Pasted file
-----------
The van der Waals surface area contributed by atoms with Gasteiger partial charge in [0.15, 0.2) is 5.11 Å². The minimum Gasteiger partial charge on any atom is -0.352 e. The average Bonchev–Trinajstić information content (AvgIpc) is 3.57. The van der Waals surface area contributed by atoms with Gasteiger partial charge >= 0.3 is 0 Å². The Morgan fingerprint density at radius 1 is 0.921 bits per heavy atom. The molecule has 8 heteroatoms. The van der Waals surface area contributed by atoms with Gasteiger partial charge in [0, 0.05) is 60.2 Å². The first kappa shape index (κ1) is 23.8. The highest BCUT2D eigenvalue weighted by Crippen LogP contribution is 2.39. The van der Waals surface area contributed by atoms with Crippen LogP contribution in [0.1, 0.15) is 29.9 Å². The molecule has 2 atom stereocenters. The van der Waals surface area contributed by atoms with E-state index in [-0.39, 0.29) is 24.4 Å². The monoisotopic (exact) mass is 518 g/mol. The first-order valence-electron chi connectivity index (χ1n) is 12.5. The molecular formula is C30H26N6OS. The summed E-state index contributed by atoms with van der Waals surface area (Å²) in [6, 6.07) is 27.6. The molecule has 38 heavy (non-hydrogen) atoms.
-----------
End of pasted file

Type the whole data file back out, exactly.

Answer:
The van der Waals surface area contributed by atoms with Gasteiger partial charge in [0.15, 0.2) is 5.11 Å². The minimum Gasteiger partial charge on any atom is -0.352 e. The average Bonchev–Trinajstić information content (AvgIpc) is 3.57. The van der Waals surface area contributed by atoms with Gasteiger partial charge >= 0.3 is 0 Å². The Morgan fingerprint density at radius 1 is 0.921 bits per heavy atom. The molecule has 8 heteroatoms. The van der Waals surface area contributed by atoms with Gasteiger partial charge in [0, 0.05) is 60.2 Å². The first kappa shape index (κ1) is 23.8. The highest BCUT2D eigenvalue weighted by Crippen LogP contribution is 2.39. The van der Waals surface area contributed by atoms with Crippen LogP contribution in [0.1, 0.15) is 29.9 Å². The molecule has 2 atom stereocenters. The van der Waals surface area contributed by atoms with E-state index in [-0.39, 0.29) is 24.4 Å². The monoisotopic (exact) mass is 518 g/mol. The first-order valence-electron chi connectivity index (χ1n) is 12.5. The molecular formula is C30H26N6OS. The summed E-state index contributed by atoms with van der Waals surface area (Å²) in [6, 6.07) is 27.6. The molecule has 38 heavy (non-hydrogen) atoms.